June 4th, 2021

#7669: When I was done, I took a long, cool shower

Despite the best efforts of that recalcitrant piece of junk, I was able to install a new computer in the control room today.

I went directly to the site today from home. I was there all day, except for lunch, and brief trip to my office to get my cable testing and tracing kit. Because once I actually had the computer working--once the data had copied over and the thing was ready to be installed--the network drop wasn't working.

So after lunch and getting the kit, I had a gander at the drop. The tracing kit consists of two tools: a signal injector, and the tracer. The injector is essentially an RF noisemaker into which you plug the cable you want to trace. The tracer itself has an antenna and a receiver circuit which receives just that one frequency. The whole thing is designed not to cause any trouble for Ethernet devices that might be connected to that cable, like a switch or router. Anyway, you point the tip of the tracer at the cable and it goes beedle-beedle-beedle. You can then go to where you expect the other end of the cable is, and still get beedle-beedle-beedle out of it. If the cable goes to a patch panel, you can find which port on the patch panel is the correct one by finding the loudest beedle-beedle-beedle.

There were two problems: 1) I could only get the faintest of beedle-beedle-beedles even with the tracer touching the output pins on the injector, but it would at least sound off for the entirety of a known-good cable; 2) with the offending cable plugged into the injector, I couldn't get anything from the cable AT ALL.

Mind you: this is in the control room of a five-storey machine that makes insanely fine-ground silica. There is dust everywhere. Behind the desk that this cable serves, everything is coated with a good 3/8" layer of powdered silica. Everything which is not actively kept clean in that entire building is dirty, covered with fine dust. The I-beams that make up its frame, the ones on the outside walls are covered with years' worth of accreted silica, because when the beams cool off at night and some dew forms on them, the silica sticks to it like glue.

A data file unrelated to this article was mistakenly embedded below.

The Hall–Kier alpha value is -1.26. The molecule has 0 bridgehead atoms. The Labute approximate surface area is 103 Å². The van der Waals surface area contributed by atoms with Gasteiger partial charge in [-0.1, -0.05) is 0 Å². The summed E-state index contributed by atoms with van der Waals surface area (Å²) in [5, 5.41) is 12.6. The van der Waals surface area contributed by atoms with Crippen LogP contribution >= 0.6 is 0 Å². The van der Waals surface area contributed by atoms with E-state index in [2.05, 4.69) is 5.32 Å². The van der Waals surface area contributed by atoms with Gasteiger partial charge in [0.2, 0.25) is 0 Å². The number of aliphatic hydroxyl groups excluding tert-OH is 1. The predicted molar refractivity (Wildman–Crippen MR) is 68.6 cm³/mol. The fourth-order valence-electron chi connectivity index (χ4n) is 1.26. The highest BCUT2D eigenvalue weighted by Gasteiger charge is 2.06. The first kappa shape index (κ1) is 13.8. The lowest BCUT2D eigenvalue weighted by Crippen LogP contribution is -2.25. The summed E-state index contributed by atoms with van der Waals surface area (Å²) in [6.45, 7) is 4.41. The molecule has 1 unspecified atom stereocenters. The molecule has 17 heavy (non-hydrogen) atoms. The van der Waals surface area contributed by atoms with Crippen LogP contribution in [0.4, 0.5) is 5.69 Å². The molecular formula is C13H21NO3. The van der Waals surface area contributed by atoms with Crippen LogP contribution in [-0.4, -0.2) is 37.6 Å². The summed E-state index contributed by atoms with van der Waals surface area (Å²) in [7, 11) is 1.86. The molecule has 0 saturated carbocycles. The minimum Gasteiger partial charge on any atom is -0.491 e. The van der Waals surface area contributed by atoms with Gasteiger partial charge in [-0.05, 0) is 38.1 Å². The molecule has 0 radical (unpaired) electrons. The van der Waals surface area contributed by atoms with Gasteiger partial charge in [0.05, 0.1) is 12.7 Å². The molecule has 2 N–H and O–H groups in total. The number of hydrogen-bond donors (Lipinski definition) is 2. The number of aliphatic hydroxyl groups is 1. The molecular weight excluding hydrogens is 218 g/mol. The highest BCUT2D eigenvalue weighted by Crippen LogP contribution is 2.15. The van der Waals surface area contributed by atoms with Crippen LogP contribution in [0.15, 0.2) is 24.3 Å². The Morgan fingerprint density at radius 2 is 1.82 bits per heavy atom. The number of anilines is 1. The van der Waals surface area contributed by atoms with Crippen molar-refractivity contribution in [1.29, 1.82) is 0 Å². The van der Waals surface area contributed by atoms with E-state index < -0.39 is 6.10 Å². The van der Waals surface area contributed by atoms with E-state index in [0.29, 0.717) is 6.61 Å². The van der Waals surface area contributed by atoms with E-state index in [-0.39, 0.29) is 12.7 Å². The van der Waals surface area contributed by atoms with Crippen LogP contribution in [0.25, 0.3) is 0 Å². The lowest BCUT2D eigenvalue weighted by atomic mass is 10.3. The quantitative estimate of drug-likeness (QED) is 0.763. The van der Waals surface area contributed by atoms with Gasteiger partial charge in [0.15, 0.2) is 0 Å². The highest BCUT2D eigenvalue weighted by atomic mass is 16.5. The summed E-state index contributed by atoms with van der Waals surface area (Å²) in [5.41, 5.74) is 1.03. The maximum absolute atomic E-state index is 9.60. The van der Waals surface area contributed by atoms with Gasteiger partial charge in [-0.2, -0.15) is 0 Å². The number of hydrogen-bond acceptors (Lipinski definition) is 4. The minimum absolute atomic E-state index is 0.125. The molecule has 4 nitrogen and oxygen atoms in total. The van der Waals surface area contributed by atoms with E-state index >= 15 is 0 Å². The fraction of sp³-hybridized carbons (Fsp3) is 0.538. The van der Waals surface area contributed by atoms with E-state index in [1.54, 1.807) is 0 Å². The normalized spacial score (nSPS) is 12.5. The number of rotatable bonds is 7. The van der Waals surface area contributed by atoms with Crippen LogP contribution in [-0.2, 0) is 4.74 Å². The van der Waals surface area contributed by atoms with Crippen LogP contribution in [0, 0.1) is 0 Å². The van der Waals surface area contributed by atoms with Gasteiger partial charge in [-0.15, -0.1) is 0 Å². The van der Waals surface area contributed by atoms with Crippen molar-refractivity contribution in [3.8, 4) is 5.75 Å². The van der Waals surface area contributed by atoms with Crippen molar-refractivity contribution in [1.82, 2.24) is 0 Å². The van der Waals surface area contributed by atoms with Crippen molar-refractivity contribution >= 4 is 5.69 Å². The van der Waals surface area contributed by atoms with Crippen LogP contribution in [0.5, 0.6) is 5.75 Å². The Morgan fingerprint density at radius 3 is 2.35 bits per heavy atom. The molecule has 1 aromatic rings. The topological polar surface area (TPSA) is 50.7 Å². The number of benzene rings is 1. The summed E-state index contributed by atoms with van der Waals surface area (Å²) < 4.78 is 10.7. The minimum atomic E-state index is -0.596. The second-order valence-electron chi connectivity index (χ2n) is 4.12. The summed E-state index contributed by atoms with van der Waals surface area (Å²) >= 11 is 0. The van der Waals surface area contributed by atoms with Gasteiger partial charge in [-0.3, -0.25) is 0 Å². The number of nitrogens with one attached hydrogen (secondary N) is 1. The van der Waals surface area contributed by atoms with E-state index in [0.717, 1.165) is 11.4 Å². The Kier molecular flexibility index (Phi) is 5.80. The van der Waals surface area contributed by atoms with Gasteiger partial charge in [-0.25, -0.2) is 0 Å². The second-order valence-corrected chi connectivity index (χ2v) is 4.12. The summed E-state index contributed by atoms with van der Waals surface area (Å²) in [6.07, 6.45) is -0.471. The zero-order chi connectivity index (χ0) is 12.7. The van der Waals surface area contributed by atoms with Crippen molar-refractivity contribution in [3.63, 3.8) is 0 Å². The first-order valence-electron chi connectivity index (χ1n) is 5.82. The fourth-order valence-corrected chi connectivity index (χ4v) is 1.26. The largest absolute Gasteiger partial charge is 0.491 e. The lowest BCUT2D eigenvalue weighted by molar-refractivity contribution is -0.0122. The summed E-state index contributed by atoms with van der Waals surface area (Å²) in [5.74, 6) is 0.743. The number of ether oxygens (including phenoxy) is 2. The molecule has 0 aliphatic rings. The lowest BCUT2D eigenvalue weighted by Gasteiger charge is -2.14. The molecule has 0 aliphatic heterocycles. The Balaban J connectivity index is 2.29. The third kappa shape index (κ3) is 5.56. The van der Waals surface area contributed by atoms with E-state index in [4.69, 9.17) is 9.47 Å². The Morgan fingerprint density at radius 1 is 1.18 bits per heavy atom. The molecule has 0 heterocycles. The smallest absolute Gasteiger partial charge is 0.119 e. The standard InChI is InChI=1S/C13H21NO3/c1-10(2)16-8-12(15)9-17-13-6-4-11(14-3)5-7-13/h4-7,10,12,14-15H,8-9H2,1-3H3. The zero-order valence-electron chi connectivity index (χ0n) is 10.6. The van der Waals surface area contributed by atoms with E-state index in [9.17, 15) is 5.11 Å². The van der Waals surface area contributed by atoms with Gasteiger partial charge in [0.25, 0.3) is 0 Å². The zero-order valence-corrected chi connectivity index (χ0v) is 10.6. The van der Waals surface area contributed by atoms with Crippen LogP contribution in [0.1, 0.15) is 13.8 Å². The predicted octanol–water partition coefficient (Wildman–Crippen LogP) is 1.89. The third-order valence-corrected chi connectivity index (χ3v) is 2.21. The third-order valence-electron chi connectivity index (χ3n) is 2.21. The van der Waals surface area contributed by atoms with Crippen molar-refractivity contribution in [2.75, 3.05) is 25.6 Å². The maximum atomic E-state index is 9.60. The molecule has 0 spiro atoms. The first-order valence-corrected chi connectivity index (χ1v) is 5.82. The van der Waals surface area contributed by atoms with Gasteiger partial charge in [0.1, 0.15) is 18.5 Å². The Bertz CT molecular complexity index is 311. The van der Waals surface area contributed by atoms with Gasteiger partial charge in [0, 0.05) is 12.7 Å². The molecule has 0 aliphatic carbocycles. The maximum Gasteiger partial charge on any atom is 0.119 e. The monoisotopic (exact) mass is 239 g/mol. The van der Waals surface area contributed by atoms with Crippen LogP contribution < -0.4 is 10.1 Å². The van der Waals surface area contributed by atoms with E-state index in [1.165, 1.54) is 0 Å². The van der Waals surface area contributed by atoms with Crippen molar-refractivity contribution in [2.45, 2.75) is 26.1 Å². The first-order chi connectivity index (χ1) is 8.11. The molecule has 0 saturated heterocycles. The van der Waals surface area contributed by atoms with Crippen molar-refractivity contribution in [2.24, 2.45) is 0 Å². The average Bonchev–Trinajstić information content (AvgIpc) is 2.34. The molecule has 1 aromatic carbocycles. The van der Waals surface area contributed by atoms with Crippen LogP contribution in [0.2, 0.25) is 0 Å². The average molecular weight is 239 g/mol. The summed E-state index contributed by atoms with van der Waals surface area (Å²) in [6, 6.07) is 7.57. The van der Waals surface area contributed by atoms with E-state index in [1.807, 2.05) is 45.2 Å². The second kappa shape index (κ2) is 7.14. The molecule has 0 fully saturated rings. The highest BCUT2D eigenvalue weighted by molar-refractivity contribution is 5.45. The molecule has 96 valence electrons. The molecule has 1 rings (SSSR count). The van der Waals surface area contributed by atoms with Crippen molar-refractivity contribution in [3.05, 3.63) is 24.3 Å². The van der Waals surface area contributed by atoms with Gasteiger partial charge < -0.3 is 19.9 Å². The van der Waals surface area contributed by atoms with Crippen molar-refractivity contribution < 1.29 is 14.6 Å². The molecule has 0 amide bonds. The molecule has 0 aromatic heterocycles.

It gets into everything. They have to use harsh-environment keyboards up there; regular mechanical keyboards gum up and stop working. They periodically replace mouses because the optical sensors get choked with silica.

Someone yanked the network cable from the PC I was trying to replace, and in the process goofed it up--not that he had to try very hard, considering the environment. I told the guy in charge that their electrician would have to put a new end on the cable. I could have done it myself in maybe ten minutes, but union shop and I do everything I can to avoid making trouble for anyone.

So the replacement computer went in the other position. They have what they need and I've got the other PC and can copy the data from it in my office, at my leisure, once the other computer's replacement hard drive has finished imaging. I had to crawl over, under, and behind the main workstation there to accomplish that, and when the site manager saw me, he chuckled and said, "You look like a real [site] employee, all covered with silica dust!" *sigh*